Image Formation for Plane Mirrors
To view an object in any type of mirror, a person must sight along a line at the image of the object. All persons capable of seeing the image must sight along a line of sight directed towards the precise image location. As a person sights in a mirror at the image of an object, there will be reflected rays of light coming from the mirror to that person's eye. The origin of this light ray is the object. A multitude of light rays from the object are incident on the mirror in a variety of directions. Yet as you sight at the image, only a small portion of these rays will reflect off the mirror and travel to your eye. To see an object in a mirror, you must sight at the image; and when you do reflected rays of light will travel from the mirror to your eye along your line of sight.
Not all people who are viewing the object in the mirror will sight along the same geometrical line of sight. The precise direction of the sight line depends on the location of the object, the location of the person, and the type of mirror. Yet all of the lines of sight, regardless of their direction, will pass through the image location. In fact, the image location is defined as the location where it seems to every observer as though light is coming from. Since all people see reflected rays of light as they sight at an image in the mirror, then the image location must be the intersection point of these reflected rays.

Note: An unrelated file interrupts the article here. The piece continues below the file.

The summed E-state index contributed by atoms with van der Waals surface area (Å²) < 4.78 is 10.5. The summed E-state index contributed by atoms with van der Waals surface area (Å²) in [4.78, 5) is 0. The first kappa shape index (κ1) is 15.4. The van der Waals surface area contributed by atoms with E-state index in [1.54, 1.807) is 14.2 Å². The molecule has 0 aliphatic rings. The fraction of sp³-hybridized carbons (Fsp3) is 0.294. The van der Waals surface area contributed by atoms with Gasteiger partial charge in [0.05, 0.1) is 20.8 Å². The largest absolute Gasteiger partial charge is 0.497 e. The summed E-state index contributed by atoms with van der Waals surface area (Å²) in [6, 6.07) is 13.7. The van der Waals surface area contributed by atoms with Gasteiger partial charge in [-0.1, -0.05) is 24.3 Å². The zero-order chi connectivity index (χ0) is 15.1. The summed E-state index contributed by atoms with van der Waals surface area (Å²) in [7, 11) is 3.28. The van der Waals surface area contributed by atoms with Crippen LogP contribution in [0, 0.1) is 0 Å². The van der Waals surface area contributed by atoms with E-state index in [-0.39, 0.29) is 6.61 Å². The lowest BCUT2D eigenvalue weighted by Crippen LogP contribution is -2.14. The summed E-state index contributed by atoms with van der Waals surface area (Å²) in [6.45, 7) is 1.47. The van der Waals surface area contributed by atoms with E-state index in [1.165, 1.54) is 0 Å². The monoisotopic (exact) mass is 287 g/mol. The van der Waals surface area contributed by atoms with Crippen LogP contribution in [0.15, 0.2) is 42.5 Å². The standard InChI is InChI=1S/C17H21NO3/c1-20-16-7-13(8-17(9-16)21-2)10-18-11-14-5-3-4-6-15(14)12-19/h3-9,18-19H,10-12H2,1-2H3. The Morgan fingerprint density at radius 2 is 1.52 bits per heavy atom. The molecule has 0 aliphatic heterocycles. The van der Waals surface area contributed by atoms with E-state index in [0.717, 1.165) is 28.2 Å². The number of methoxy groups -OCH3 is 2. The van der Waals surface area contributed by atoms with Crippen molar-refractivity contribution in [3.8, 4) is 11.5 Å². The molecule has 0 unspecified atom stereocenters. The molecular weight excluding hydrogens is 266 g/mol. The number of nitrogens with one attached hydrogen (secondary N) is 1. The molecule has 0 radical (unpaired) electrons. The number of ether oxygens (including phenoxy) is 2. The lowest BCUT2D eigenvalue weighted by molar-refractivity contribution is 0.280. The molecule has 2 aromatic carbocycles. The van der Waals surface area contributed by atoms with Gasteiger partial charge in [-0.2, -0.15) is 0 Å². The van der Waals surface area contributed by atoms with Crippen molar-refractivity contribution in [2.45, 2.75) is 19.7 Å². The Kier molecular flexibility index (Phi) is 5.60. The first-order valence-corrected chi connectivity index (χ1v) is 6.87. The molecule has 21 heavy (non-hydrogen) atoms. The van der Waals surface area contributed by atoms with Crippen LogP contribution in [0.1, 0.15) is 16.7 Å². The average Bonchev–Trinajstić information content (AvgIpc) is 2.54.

In the animation above, an object is positioned in front of a plane mirror. The plane mirror will produce an image of the object on the opposite side of the mirror. The distance from the object to the mirror equals the distance from the image to the mirror. Any person viewing this image must sight at this image location. The animation depicts the path of several rays of light from the object to the mirror. This light subsequently reflects such that observers could sight along a line of sight and view the image. Different people might sight from different locations; yet each person would sight at the same image location. As seen in the animation, the image location is the intersection point of all the reflected rays.
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